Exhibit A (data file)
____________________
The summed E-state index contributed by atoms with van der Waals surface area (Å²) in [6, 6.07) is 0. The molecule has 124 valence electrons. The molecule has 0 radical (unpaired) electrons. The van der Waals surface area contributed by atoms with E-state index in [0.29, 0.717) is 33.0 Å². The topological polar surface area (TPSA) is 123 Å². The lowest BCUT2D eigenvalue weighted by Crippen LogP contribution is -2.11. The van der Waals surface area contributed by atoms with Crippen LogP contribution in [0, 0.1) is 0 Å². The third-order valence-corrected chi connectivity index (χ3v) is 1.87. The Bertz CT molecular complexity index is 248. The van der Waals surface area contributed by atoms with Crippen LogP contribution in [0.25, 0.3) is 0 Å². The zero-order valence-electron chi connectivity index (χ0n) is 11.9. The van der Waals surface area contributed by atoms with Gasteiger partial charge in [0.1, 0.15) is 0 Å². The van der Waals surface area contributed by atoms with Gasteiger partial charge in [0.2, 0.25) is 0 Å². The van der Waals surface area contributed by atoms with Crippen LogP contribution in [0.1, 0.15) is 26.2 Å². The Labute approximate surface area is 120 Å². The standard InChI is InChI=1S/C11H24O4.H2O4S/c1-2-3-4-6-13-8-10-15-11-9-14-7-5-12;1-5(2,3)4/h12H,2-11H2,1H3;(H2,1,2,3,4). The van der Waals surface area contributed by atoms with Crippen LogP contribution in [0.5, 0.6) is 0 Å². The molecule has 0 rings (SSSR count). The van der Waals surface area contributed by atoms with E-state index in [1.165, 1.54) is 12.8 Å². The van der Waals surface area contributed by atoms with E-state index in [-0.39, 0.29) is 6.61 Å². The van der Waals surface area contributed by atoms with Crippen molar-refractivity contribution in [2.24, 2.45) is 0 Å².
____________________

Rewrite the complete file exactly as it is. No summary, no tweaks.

The summed E-state index contributed by atoms with van der Waals surface area (Å²) in [6, 6.07) is 0. The molecule has 124 valence electrons. The molecule has 0 radical (unpaired) electrons. The van der Waals surface area contributed by atoms with E-state index in [0.29, 0.717) is 33.0 Å². The topological polar surface area (TPSA) is 123 Å². The lowest BCUT2D eigenvalue weighted by Crippen LogP contribution is -2.11. The van der Waals surface area contributed by atoms with Crippen LogP contribution in [0, 0.1) is 0 Å². The third-order valence-corrected chi connectivity index (χ3v) is 1.87. The Bertz CT molecular complexity index is 248. The van der Waals surface area contributed by atoms with Crippen LogP contribution in [0.25, 0.3) is 0 Å². The zero-order valence-electron chi connectivity index (χ0n) is 11.9. The van der Waals surface area contributed by atoms with Gasteiger partial charge in [0.1, 0.15) is 0 Å². The van der Waals surface area contributed by atoms with Gasteiger partial charge in [0.2, 0.25) is 0 Å². The van der Waals surface area contributed by atoms with Crippen LogP contribution in [0.1, 0.15) is 26.2 Å². The Labute approximate surface area is 120 Å². The standard InChI is InChI=1S/C11H24O4.H2O4S/c1-2-3-4-6-13-8-10-15-11-9-14-7-5-12;1-5(2,3)4/h12H,2-11H2,1H3;(H2,1,2,3,4). The van der Waals surface area contributed by atoms with Crippen LogP contribution in [0.5, 0.6) is 0 Å². The molecule has 0 rings (SSSR count). The van der Waals surface area contributed by atoms with E-state index in [1.165, 1.54) is 12.8 Å². The van der Waals surface area contributed by atoms with E-state index in [-0.39, 0.29) is 6.61 Å². The van der Waals surface area contributed by atoms with Crippen molar-refractivity contribution in [2.24, 2.45) is 0 Å².